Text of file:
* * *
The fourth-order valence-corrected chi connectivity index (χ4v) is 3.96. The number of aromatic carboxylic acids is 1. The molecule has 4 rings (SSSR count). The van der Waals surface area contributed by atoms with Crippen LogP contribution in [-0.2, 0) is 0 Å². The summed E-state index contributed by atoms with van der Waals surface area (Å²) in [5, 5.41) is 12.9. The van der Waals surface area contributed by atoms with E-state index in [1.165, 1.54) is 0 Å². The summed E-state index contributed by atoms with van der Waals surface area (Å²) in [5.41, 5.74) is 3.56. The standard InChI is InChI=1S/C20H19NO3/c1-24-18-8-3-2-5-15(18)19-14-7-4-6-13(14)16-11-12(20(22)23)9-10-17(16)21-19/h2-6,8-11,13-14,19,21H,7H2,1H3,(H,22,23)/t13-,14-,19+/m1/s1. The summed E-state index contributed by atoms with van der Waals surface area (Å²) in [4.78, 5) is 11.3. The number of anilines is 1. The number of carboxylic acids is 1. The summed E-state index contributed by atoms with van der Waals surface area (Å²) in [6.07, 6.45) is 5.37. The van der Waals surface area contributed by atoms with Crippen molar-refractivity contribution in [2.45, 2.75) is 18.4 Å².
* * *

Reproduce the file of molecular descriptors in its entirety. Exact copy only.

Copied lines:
The fourth-order valence-corrected chi connectivity index (χ4v) is 3.96. The number of aromatic carboxylic acids is 1. The molecule has 4 rings (SSSR count). The van der Waals surface area contributed by atoms with Crippen LogP contribution in [-0.2, 0) is 0 Å². The summed E-state index contributed by atoms with van der Waals surface area (Å²) in [5, 5.41) is 12.9. The van der Waals surface area contributed by atoms with E-state index in [1.165, 1.54) is 0 Å². The summed E-state index contributed by atoms with van der Waals surface area (Å²) in [5.41, 5.74) is 3.56. The standard InChI is InChI=1S/C20H19NO3/c1-24-18-8-3-2-5-15(18)19-14-7-4-6-13(14)16-11-12(20(22)23)9-10-17(16)21-19/h2-6,8-11,13-14,19,21H,7H2,1H3,(H,22,23)/t13-,14-,19+/m1/s1. The summed E-state index contributed by atoms with van der Waals surface area (Å²) in [4.78, 5) is 11.3. The number of anilines is 1. The number of carboxylic acids is 1. The summed E-state index contributed by atoms with van der Waals surface area (Å²) in [6.07, 6.45) is 5.37. The van der Waals surface area contributed by atoms with Crippen molar-refractivity contribution in [2.45, 2.75) is 18.4 Å².